Top tips for holidaying with kids

The only way to endure camping

YOU’VE waited all year for this moment and now it’s here, you’re not quite enjoying it yet.

 

Yes, holiday season is here and anyone with children is frantically writing lists, buying up first aid kits and worrying about passports.

That’s before the little darlings have even got to being sick in the car/train/ferry or needing a wee just after you’ve left the service station.

Holidaying with kids is hard work. But with a few simple tips your break might just end up being the relaxing family break you need.

  1. Packing: Make a list of everything you use on a daily basis. Then halve it. Then halve it again. Think of things that it would be uneconomical to buy or hire once you get there, like car seats, travelcots, listeners and buggies. Luggage charges on flights now make it very difficult for families with young children. A pack of nappies is heavy. A few in your hand luggage isn’t. Other countries do sell nappies. If you have older children, share items out like spare socks, water bottles, books and their toys in a backpack they are responsible for.
  2. Food and drink: If travelling by car, don’t overload them on sweets as soon as you’re five minutes from home or you’ll be smelling sick for the rest of the journey. Give treats in moderation, when bribery keeps the peace. Don’t forget drinks, and don’t believe them if they tell you they don’t need to go at scheduled stops. Packing a few sandwiches and fruit for a journey will save you a fortune too.
  3. Embrace technology: We played I-Spy and Count-the-Green-Cars. They play Fifa 2010 and Super Mario on their games consoles, listen to MP3 players and watch in-car DVDs. Make sure everything is fully charged before you leave. And leave them to it.
  4. Make a first aid box. Just to keep your mind at rest. A plastic tub with a lid containing Calpol sachets, headache pills, antiseptic cream, antihistamine, a bandage, sling, plasters and antibac wipes goes on holiday with me.
  5. Swimming: If you know there’s a pool or beach, take trunks, cossies, goggles and armbands, and do not ever assume someone else will watch your children.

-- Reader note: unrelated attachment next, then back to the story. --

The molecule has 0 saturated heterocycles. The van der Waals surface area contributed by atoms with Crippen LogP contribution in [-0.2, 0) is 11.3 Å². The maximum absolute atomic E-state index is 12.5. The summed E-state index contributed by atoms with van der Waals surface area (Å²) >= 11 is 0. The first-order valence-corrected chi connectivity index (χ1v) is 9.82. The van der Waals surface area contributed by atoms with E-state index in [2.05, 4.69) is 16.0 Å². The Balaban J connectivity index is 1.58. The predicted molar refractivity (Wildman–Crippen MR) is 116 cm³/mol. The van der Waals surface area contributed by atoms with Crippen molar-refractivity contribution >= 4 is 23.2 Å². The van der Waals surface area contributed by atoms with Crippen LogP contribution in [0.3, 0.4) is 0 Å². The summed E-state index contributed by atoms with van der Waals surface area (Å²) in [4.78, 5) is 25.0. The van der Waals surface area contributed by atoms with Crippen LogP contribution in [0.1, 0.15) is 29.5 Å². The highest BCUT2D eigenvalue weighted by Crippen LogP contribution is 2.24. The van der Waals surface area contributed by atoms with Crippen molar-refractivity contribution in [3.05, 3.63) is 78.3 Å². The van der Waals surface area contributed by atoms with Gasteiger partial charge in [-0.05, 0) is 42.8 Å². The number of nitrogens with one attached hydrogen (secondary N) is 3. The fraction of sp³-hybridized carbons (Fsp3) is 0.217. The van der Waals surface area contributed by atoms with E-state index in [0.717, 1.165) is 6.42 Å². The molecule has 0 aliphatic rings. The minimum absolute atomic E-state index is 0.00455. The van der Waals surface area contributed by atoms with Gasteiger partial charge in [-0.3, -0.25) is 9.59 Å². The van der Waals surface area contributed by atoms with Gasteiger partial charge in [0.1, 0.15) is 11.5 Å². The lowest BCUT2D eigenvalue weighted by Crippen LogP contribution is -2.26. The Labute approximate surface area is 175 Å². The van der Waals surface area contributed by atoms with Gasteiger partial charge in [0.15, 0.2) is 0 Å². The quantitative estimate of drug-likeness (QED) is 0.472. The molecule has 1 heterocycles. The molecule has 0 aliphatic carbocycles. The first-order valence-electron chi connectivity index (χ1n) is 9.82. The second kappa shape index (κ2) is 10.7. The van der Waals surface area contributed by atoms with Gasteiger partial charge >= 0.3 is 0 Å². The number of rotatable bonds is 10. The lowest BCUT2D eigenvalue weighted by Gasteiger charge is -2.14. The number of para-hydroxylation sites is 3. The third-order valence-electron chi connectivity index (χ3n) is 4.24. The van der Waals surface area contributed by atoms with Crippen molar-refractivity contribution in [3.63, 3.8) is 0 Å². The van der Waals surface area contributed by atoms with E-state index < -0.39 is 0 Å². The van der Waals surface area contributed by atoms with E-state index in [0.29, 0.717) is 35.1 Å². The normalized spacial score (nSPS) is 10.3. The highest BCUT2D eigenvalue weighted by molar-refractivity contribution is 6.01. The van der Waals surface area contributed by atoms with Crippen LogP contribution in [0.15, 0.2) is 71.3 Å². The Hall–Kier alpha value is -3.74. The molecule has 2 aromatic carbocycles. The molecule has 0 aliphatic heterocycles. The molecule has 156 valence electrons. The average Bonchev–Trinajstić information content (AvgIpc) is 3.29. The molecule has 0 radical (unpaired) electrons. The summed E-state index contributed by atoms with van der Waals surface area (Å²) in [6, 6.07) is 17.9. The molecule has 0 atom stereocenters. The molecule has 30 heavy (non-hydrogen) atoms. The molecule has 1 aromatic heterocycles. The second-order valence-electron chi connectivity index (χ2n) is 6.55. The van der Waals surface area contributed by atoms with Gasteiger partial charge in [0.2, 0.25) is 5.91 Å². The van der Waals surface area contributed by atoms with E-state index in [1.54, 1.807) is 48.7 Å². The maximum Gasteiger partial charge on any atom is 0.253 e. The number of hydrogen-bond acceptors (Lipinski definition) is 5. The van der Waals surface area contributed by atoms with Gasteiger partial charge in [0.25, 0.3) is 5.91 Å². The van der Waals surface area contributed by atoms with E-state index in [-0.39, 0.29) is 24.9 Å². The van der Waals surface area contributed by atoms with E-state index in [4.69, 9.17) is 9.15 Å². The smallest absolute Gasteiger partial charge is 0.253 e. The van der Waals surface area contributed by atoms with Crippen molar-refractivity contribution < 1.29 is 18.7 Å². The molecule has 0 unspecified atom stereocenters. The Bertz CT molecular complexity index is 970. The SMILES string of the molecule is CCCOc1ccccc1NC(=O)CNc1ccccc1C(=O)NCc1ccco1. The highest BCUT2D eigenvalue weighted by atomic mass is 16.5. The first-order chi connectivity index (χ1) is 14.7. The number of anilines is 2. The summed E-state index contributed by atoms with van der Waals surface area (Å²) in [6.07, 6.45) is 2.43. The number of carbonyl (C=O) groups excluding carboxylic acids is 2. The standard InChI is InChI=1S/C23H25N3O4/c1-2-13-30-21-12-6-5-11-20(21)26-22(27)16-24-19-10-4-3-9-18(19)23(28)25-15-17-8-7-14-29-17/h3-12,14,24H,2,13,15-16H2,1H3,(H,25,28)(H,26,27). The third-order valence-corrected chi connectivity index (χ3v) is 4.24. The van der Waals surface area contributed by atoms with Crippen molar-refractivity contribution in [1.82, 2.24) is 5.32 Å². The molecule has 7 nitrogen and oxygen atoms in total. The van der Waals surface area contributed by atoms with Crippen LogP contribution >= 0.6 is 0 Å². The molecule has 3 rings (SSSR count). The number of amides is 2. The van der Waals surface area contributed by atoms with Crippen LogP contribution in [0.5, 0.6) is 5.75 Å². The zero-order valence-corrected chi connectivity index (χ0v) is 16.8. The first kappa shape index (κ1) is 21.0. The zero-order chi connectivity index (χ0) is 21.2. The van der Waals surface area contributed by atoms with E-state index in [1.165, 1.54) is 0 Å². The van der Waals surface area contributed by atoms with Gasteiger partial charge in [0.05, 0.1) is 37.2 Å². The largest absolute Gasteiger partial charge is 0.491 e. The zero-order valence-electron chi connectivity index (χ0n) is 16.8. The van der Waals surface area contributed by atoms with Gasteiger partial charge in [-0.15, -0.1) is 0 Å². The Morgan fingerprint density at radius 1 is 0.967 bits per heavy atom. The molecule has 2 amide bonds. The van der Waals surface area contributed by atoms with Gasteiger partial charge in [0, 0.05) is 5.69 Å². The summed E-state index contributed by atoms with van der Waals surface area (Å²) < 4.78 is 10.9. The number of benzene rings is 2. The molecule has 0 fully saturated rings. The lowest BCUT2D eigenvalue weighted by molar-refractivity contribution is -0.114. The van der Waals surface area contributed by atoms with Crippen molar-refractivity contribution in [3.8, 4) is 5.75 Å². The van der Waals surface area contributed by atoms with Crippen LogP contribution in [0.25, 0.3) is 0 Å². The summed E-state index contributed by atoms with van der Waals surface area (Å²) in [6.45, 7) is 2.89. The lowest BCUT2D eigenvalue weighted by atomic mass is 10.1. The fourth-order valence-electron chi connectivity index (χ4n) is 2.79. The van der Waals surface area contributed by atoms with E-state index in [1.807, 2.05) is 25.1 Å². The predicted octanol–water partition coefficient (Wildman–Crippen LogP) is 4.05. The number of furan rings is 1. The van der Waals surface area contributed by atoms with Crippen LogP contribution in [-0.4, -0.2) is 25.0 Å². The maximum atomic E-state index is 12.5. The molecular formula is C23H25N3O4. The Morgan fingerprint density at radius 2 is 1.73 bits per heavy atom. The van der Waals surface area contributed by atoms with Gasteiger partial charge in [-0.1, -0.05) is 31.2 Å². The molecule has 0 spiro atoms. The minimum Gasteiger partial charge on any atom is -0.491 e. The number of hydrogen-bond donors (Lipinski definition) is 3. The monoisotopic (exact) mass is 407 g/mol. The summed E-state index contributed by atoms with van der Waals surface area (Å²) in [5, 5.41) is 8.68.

6. Weather: This is the tricky one. I always over pack for changeable conditions. Thinner waterproofs and layers is lighter than carting your winter coat with you. Unless you are going skiing.
  7. Shoes: Again, try and keep it light. Wellies, Croc-style slip ons or flip flops, something everyone can walk in and if you can squeeze them in, something nice for you for evenings.
  8. Beware of airport restrictions: You may think you can persuade them otherwise, but security staff at airports will make you dump the eight cartons of baby milk and juice you’ve just bought, only for you to have to buy it again at the other end. They will even take baby bottles from your screaming tot and pour it away. Take powder and mix bottles with fresh water once through the barriers. Hot water should be available on flights.
  9. Essentials: Whatever age your children, carry baby wipes, something to draw/write on, a small ball, Top Trumps, a mobile phone and your sense of humour. Holidays are meant to be relaxing, so don’t try to stick rigidly to a schedule or panic because the eggs aren’t organic. Break the usual rules a little.
  10. The Stupid Family Game: If you don’t have one, you should. Ours is “Guess Person Who?” and is based on the traditional game where someone thinks of a person and the others have to ask questions to guess who it is. Ours gets very silly, and usually takes at least an hour before everyone gets bored or falls out.
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